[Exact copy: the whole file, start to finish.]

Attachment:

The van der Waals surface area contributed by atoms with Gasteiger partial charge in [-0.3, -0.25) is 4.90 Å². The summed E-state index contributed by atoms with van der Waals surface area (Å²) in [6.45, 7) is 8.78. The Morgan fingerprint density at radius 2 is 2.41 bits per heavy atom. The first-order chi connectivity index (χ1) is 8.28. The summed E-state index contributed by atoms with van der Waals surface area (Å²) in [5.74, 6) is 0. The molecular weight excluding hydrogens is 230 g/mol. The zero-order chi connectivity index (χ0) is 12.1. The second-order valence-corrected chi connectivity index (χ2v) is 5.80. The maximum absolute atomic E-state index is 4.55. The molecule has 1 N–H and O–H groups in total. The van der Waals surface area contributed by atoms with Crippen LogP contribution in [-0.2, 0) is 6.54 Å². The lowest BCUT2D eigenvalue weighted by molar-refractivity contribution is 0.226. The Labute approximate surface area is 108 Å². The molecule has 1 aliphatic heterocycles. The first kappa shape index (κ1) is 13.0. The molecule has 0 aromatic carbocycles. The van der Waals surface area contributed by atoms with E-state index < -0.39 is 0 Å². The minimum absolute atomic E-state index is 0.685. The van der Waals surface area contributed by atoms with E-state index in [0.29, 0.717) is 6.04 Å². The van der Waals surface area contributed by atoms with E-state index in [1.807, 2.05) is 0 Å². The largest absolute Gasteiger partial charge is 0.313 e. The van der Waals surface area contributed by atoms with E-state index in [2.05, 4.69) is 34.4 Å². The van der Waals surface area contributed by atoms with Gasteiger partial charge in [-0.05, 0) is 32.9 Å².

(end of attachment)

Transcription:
The van der Waals surface area contributed by atoms with Gasteiger partial charge in [-0.3, -0.25) is 4.90 Å². The summed E-state index contributed by atoms with van der Waals surface area (Å²) in [6.45, 7) is 8.78. The Morgan fingerprint density at radius 2 is 2.41 bits per heavy atom. The first-order chi connectivity index (χ1) is 8.28. The summed E-state index contributed by atoms with van der Waals surface area (Å²) in [5.74, 6) is 0. The molecular weight excluding hydrogens is 230 g/mol. The zero-order chi connectivity index (χ0) is 12.1. The second-order valence-corrected chi connectivity index (χ2v) is 5.80. The maximum absolute atomic E-state index is 4.55. The molecule has 1 N–H and O–H groups in total. The van der Waals surface area contributed by atoms with Crippen LogP contribution in [-0.2, 0) is 6.54 Å². The lowest BCUT2D eigenvalue weighted by molar-refractivity contribution is 0.226. The Labute approximate surface area is 108 Å². The molecule has 1 aliphatic heterocycles. The first kappa shape index (κ1) is 13.0. The molecule has 0 aromatic carbocycles. The van der Waals surface area contributed by atoms with E-state index < -0.39 is 0 Å². The minimum absolute atomic E-state index is 0.685. The van der Waals surface area contributed by atoms with E-state index in [0.29, 0.717) is 6.04 Å². The van der Waals surface area contributed by atoms with E-state index in [1.807, 2.05) is 0 Å². The largest absolute Gasteiger partial charge is 0.313 e. The van der Waals surface area contributed by atoms with E-state index in [2.05, 4.69) is 34.4 Å². The van der Waals surface area contributed by atoms with Gasteiger partial charge in [-0.05, 0) is 32.9 Å².